2-5 February 2016
Australia/Melbourne timezone

Low Pressure Synchrotron X-ray Powder Diffraction of Cu<sub>5-x</sub><em>M</em><sub>x</sub>SbO<sub>6</sub> (M = Cr, Mn, W)

Not scheduled


Mr Daniel Jeremy Wilson (The University of Auckland)


The large crystallographic and chemical diversity of copper-based metal oxides is one of their highlighting features and cause for pursuit into copper based material research. An interesting feature seen in copper based metal oxides is the coexistence of different copper oxidation states, in different crystallographic positions, within the same compound [1-3]. This can lead to a mixture of magnetically active Cu2+ and magnetically inactive Cu1+ within the same compound, with different structural motifs. One interesting compound that demonstrates this coexistence of mixed copper oxidation states is Cu5SbO6, which crystallises in a modified delafossite structure type (CuFeO2) [4]. Here, the magnetically active brucite-like CuO2 layer was diluted in an ordered fashion with non-magnetic Sb5+. These layers were separated by linearly coordinated, magnetically inactive Cu1+. Rietveld refinements on a range of preparation temperatures revealed a low-temperature (LT) and high-temperature modification (HT) phase transition. This is related to an ordering (HT)/disordering (LT) effect of the Sb5+/Cu2+ brucite-like layers between the Cu1+ ions. Substituting the Cu2+ or Sb5+ in the layers with other transition metals (Cr, Mn, W) could present interesting changes to the properties of the material, and potentially influence the ordered/disordered stacking of the layers. By using solid-state Raman spectroscopy, we could show that this structure displayed a pressure-induced phase transition at room temperature for the ordered modification, which was not observed for the disordered modification. Lowering the pressure from ambient down to 20 mbar showed phonon modes at about 700 cm-1 and 550 cm-1 disappeared almost completely. Neutron powder diffraction experiments were conducted at atmospheric and low pressure on both ordered and disordered modifications. On analysis of the neutron diffraction patterns, we could show a very small shift in the reflections, and thus changes in the unit cell parameters, for the ordered modification, while these shifts were not observed for the disordered modification. These shifts should also be observed in synchrotron powder diffraction patterns. Therefore, we investigated the nature of this phase transition with variable pressure synchrotron X-ray powder diffraction. [1] S. Seki, Y. Yamasaki, M. Soda, M. Matasuura, K. Hirota, Y. Tokura, Phys. Rev. Lett., 2008, 100, 127201. [2] V. Aji, A. Shekhter, C. M. Varma, Phys. Rev. B, 2008, 78, 094421. [3] M. Gruninger, D. van der Marel, A, Damascelli, A. Erb, T. Nunner, T. Kopp, Phys. Rev. B, 2000, 62, 12422. [4] A. Pabst, Amer Miner, 1938, 23, 175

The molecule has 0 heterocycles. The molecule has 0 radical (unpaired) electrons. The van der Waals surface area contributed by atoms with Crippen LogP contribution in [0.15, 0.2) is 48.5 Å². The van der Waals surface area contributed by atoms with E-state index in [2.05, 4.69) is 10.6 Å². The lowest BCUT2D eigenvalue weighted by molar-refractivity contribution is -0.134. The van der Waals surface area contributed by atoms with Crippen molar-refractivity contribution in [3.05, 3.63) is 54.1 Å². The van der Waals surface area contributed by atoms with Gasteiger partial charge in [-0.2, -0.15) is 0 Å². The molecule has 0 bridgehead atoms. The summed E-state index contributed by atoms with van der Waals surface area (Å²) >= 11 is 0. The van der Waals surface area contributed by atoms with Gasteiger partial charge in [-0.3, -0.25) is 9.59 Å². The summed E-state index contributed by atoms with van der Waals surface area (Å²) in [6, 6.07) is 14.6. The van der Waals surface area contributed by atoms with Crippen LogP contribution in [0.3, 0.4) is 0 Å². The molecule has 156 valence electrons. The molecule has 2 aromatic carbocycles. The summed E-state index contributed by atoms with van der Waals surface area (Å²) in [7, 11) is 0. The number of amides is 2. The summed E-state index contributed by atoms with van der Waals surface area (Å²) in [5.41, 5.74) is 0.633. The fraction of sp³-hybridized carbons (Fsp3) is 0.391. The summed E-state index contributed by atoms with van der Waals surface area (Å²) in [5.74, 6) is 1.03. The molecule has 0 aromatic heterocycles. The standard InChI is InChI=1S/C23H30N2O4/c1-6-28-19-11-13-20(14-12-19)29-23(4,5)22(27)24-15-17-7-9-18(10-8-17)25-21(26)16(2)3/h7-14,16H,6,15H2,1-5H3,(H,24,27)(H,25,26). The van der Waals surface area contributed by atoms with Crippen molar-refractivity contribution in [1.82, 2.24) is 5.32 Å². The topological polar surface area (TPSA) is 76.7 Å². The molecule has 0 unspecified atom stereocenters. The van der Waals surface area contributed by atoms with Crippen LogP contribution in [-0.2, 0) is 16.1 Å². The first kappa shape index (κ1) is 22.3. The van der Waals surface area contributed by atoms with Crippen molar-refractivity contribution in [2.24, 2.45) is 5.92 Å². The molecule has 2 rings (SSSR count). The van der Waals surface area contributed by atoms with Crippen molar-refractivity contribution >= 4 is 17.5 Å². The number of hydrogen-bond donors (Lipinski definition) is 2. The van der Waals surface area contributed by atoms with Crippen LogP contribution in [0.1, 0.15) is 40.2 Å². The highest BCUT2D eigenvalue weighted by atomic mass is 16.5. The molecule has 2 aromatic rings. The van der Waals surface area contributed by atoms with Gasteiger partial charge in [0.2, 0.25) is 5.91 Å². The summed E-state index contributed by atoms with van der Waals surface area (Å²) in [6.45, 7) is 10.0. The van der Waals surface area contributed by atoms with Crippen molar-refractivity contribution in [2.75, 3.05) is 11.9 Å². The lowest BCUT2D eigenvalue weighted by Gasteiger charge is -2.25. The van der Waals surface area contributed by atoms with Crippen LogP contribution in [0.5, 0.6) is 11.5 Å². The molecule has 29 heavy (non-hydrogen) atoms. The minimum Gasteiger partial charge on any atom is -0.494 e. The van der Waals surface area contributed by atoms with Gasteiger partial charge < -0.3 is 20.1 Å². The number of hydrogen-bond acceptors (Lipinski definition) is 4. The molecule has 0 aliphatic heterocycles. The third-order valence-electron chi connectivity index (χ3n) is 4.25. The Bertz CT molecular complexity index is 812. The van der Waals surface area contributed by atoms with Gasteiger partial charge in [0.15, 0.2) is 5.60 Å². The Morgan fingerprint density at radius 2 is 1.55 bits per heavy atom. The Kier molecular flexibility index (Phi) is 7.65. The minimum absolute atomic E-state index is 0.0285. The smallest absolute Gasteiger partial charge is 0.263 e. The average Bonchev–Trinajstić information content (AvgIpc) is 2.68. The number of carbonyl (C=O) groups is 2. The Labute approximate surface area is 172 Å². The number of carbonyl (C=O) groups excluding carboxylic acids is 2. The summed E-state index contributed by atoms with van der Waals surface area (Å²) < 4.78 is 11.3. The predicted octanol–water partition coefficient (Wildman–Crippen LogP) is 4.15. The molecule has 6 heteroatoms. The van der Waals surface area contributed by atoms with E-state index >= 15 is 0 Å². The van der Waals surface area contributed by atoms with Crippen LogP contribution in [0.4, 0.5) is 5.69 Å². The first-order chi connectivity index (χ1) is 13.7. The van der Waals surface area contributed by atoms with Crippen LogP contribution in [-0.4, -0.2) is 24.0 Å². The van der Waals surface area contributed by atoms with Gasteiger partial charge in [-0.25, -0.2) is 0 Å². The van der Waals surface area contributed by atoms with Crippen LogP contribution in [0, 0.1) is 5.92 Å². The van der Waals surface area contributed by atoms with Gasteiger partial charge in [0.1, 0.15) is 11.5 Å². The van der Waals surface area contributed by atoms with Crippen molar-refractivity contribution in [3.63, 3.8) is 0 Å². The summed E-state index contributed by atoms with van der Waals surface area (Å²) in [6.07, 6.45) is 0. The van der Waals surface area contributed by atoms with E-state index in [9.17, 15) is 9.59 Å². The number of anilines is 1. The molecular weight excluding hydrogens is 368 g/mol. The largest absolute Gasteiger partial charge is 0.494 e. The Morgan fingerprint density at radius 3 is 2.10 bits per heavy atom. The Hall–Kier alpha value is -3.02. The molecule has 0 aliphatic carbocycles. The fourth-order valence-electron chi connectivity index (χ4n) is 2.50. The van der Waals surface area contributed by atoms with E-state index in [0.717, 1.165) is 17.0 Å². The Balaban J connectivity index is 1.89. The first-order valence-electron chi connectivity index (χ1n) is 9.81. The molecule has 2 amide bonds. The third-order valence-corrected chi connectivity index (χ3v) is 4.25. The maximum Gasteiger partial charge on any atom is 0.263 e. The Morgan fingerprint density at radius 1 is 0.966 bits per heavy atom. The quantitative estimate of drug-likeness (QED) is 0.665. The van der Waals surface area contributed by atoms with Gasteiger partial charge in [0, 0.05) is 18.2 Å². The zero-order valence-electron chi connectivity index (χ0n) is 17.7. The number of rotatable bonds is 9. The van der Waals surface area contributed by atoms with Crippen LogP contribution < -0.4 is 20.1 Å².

Primary author

Mr Daniel Jeremy Wilson (The University of Auckland)


Dr Clemens Ulrich (The University of New South Wales) Ms Fenfen Chang (Uni of New South Wales) Dr Helen Brand (Australian Synchrotron.) Prof. Kevin Smith (Univeristy of Auckland) Mr Morgan Allison (The University of Sydney) Ms Natalija Hana Vyborna (The University of Auckland) Mr Paul Graham (University of New South Wales) Dr Tilo Soehnel (The University of Auckland)

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